STARTER Act 2.0 Looks Like a Non-Starter for Rail

The Surface Transportation Advanced through Reform, Technology, & Efficient Review (STARTER) Act 2.0 “provides more than $400 billion over five years—the largest percentage increase for these programs in the past quarter-century—for the federal highway, transit, and motor carrier and highway safety programs,” Graves and Davis said in a press release. The bill calls for a streamlined process for environmental review under the National Environmental Policy Act (NEPA), a long-held goal of Republicans, who have consistently objected to lengthy reviews that they claim delay highway projects and other measures they support. “Streamlining the federal permitting and environmental review process absolutely must be a part of an infrastructure package,” Davis said.

“Republicans want to work together on bipartisan infrastructure solutions, but in order to reach that goal, key principles must be addressed in this process,” Graves said. “The STARTER Act 2.0 puts forward our Republican principles; provides historic levels of funding for our roads, bridges, and other surface transportation infrastructure; and ensures that we invest those funds wisely and efficiently.” 

There was no mention of the word “rail” in the statement, which implies that “roads and bridges” are established “Republican principles,” but rail infrastructure is not.

The STARTER Act 2.0:

  • “Authorizes more than $400 billion over five years—the largest percentage increase for surface transportation programs in the past quarter-century.
  • “Prioritizes proven programs that address core infrastructure functions—by improving our core system of highways and bridges, facilitating commerce, and focusing on safety and efficiency.
  • “Streamlines project delivery—by cutting red tape to reduce project delays and costs, putting federal dollars to work faster to improve our transportation system.
  • “Meets rural America’s infrastructure needs—by investing in small and rural communities, where 71% of public road mileage runs.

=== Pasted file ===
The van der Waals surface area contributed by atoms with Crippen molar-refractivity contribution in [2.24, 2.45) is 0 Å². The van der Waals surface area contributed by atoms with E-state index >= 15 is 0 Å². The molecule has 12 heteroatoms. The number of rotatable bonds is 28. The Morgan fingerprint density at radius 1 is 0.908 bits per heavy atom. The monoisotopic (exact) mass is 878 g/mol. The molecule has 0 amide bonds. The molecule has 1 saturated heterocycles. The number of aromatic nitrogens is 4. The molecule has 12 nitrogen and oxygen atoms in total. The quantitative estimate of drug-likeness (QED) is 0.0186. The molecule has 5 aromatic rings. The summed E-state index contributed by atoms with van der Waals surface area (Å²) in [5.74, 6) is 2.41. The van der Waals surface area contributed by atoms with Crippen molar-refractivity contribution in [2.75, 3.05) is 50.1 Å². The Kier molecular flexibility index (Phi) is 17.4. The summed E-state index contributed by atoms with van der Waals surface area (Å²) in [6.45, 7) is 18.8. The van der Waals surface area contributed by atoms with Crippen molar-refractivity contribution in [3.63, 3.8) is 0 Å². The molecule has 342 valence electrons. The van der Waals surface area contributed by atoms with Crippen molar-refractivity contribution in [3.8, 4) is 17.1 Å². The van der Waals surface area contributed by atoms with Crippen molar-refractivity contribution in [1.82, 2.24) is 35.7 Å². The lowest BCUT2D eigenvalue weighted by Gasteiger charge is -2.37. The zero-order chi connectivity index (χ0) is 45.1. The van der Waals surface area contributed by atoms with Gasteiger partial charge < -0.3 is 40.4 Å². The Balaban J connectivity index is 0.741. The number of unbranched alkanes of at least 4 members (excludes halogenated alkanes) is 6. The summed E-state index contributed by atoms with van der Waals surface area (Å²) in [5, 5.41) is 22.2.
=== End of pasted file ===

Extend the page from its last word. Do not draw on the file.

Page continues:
• “Ensures flexibility for states and non-federal partners—by giving states more decision-making authority to meet their own unique infrastructure needs.
  • “Fosters transportation innovation and technology—helping to improve transportation efficiency, safety, resiliency and the environment.
  • “Works to sustain the Highway Trust Fund (HTF)—by recognizing that continued reliance on fuel taxes is not a long-term solution to HTF solvency.
  • “Supports building more resilient infrastructure—because every $1 invested in mitigation and resiliency saves $4 to $11, reduces risk and saves lives.”

While Democrats would probably not object to the last three bullet points, the bill clearly asserts the primacy of highways over other modes, and the preference for rural areas—places with high concentrations of Republican voters—over urban areas, where many Democrats live.

Part of the Republican legislative package is Title III, relating to “public transportation” and titled the Federal Public Transportation Act of 2021. It contains 13 sections (numbered 3001 to 3013) and occupies Pages 101 to 122 of the 268-page bill. 

The entire bill can be downloaded here:

A ten-page summary, with provisions about “public transportation” at 4-6, can be downloaded here: 

In short, the bill would favor the private sector and rural areas over urban, and specifically include grants for bus facilities, without any such specific provision concerning rail. The summary does not mention rail at all.